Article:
Friday, January 21, 2011

More Valuable Than a Chair

It was August at Interlochen in 1965 at the National Music Camp. I had managed to maintain my first chair status in the Band and Orchestra in spite of weekly tryouts and challenges to my reign. Week after week the defiant challengers had been successfully beaten back only to slink back to their lowly ranks at the bottom of the section. Competition was intense and our emotions were definitely very much involved. After all, this was war, dog-eat-dog, survival of the best, etc. Such was our mindset for better and for worse.

Well the day eventually arrived. Perhaps a little over-confident and under-prepared, I was dethroned by a better-prepared and fired-up challenger. With eyes closed and a show of hands, the verdict was announced: "MOVE HIM DOWN TO THE SECOND CHAIR." Surely, the voting had been rigged! What could they have been thinking or hearing? Such humiliation! How could life go from so very good to horrible in a single moment? Just like that there was no joy in Mudville. I had struck out and life might as well have been over forever.

As I had apparently been unable to conceal my pouting bitter attitude, one wise conductor on the staff took me aside to give some advice that was far more important than sitting first chair that week. "Phil, no matter where you sit, it doesn't change how you play. Give someone else a chance and don't worry about it." The lesson was one that helped my return to some stability that week, and also would echo as a reminder for similar struggles in the future.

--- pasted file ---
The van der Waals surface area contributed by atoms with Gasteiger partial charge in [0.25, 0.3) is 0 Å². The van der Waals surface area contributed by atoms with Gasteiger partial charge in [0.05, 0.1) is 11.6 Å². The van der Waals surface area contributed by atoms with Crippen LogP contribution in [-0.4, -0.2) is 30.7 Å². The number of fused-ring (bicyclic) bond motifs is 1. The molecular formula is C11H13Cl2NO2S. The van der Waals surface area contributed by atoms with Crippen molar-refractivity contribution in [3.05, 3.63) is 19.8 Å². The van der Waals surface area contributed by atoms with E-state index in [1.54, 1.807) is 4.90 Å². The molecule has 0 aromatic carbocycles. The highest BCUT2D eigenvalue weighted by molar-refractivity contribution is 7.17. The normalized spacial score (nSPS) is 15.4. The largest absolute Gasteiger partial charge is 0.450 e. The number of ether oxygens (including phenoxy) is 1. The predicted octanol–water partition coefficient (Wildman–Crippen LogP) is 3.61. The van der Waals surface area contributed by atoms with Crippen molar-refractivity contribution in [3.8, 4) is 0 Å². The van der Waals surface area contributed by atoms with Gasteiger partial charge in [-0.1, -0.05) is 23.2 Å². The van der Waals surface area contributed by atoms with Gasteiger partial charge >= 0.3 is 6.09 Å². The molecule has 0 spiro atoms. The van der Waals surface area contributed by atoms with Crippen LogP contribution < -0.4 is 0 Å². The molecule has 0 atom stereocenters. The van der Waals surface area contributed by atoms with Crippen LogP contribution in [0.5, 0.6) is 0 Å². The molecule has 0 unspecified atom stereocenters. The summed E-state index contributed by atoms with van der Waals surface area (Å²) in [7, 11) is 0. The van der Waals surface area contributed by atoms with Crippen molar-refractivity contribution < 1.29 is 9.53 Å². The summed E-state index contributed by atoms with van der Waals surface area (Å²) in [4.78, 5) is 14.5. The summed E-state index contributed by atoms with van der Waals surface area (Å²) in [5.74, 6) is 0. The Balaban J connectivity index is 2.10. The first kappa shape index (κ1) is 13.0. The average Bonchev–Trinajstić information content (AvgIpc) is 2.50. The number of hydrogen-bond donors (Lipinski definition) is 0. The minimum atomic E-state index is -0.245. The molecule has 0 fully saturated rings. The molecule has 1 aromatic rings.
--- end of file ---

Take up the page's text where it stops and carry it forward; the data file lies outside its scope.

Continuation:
A seating change perhaps showed me a lot about who I really was. Emotional stability and self worth does not depend on the position we occupy, for we are more valuable than a chair. Our identities are so easily linked to our achievement. In fact, humility and teamwork are probably learned better by playing second fiddle. I have observed that often the real heroes are the section players.

Life is full of bitter defeats, but they can provide the very lessons we must learn and could learn no other way. Someone said, "If mountains were smooth, no one could climb them."

1 comment:

Bonzer said...

I was there and think that it was Doug Sutherland who won that week's challenge. He also was my roommate at Indiana University freshman year, but by then he wasn't even playing trumpet anymore. He thought his embouchure, which I thought was perfect, wasn't good enough and tried to change it. That resulted in ruining not only his playing but his mental status as well. I talked him into studying with Mr. William Adam but he unfortunately never got his amazing talent back.

Jerry Hey